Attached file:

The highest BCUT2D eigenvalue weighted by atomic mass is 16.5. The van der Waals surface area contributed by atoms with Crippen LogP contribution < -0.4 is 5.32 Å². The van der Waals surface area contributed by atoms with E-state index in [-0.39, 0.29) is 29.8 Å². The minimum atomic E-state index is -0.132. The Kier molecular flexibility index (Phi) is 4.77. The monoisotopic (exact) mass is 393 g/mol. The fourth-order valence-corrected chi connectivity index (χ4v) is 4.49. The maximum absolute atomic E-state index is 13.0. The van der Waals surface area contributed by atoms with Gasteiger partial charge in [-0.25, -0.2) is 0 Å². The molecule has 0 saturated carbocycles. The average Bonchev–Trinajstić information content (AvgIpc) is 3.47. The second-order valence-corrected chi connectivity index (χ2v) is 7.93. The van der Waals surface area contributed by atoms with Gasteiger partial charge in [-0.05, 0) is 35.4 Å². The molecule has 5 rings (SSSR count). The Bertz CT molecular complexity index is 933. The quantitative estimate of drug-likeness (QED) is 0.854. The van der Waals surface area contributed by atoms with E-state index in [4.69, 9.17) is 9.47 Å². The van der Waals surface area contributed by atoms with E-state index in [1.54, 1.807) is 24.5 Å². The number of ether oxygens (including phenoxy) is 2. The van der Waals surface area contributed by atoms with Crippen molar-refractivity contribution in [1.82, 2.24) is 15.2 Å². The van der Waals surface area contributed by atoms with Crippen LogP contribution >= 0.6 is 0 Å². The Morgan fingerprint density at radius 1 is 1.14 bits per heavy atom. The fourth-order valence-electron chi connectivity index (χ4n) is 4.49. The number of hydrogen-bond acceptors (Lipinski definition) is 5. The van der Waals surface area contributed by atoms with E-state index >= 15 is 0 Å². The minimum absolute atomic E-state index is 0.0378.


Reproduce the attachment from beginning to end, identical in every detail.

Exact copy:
The highest BCUT2D eigenvalue weighted by atomic mass is 16.5. The van der Waals surface area contributed by atoms with Crippen LogP contribution < -0.4 is 5.32 Å². The van der Waals surface area contributed by atoms with E-state index in [-0.39, 0.29) is 29.8 Å². The minimum atomic E-state index is -0.132. The Kier molecular flexibility index (Phi) is 4.77. The monoisotopic (exact) mass is 393 g/mol. The fourth-order valence-corrected chi connectivity index (χ4v) is 4.49. The maximum absolute atomic E-state index is 13.0. The van der Waals surface area contributed by atoms with Gasteiger partial charge in [-0.25, -0.2) is 0 Å². The molecule has 0 saturated carbocycles. The average Bonchev–Trinajstić information content (AvgIpc) is 3.47. The second-order valence-corrected chi connectivity index (χ2v) is 7.93. The van der Waals surface area contributed by atoms with Gasteiger partial charge in [-0.05, 0) is 35.4 Å². The molecule has 5 rings (SSSR count). The Bertz CT molecular complexity index is 933. The quantitative estimate of drug-likeness (QED) is 0.854. The van der Waals surface area contributed by atoms with E-state index in [4.69, 9.17) is 9.47 Å². The van der Waals surface area contributed by atoms with E-state index in [1.54, 1.807) is 24.5 Å². The number of ether oxygens (including phenoxy) is 2. The van der Waals surface area contributed by atoms with Crippen molar-refractivity contribution in [1.82, 2.24) is 15.2 Å². The van der Waals surface area contributed by atoms with Crippen LogP contribution >= 0.6 is 0 Å². The Morgan fingerprint density at radius 1 is 1.14 bits per heavy atom. The fourth-order valence-electron chi connectivity index (χ4n) is 4.49. The number of hydrogen-bond acceptors (Lipinski definition) is 5. The van der Waals surface area contributed by atoms with E-state index >= 15 is 0 Å². The minimum absolute atomic E-state index is 0.0378.